Gambar halaman

only point of amendment intended was to currency per month, about $20 silver. Sán give the permission to Congress to levy duties Carlos has about 300 Protestant persons, and on exports. This has been done heretofore, the Methodist mission has a church, school, and but the period has expired within which the parsonage. In Villa de Urquiza there are about constitution permitted it. The vote stood 22 200 Protestants, mostly German, with a school to 19. All the provinces were represented in taught by the Methodist missionary. In Corproportion to their representation in Congress. dova a Sunday-school has been established. Among other reforms aimed at is a reorganiza ARKANSAS. The gorernment of the State tion of the common-school system.

A com of Arkansas continued during the year as it mission was, in 1866, engaged in examining the had been organized in 1864, with the exception various systems in the world, with reference to of the resignation of the Lieutenant-Governor. thorough and radical reforms. It was regarded An election was held, on the first Monday of as likely that the school system of the United August, for the choice of an Auditor, Treasurer, States would be adopted.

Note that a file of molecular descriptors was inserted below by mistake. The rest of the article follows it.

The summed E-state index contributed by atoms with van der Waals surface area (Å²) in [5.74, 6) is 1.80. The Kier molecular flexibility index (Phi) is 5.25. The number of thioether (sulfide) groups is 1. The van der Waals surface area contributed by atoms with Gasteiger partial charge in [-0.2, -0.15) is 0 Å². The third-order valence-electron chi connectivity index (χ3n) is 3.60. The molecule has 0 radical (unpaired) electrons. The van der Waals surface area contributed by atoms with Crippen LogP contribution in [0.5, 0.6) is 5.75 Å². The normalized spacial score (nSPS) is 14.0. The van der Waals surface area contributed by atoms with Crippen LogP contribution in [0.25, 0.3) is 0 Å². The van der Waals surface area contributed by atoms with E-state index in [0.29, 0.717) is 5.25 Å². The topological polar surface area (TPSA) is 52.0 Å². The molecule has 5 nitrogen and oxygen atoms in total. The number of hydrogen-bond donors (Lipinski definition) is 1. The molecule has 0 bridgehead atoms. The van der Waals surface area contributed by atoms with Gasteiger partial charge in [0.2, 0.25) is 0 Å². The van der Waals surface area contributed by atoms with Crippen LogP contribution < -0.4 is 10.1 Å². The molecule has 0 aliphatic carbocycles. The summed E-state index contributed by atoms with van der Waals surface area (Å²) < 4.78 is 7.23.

Supreme Court Judges, and members of the The estimate for the wool-clip for the year Legislature. The total vote given for Auditor 1866 is one hundred millions of pounds. The was 34,407, which was divided among three export duty on wool, hides, bones, tallow, etc., candidates as follows: Miller, Union, 15,241 ; produces about three millions of silver dollars Fagan, Union, 12,690; Berry, Republican, 6,476. per annum. This tax is designed chiefly to pay Cunningham was chosen Treasurer; and interest and for the reduction of the public debt. Clendenin and Walker, Judges of the SuAs the amount of exports doubles every four preme Court. Twenty-five Union members years, this export duty must soon lift the na were chosen to the Senate, and seventy-nine tion out of debt.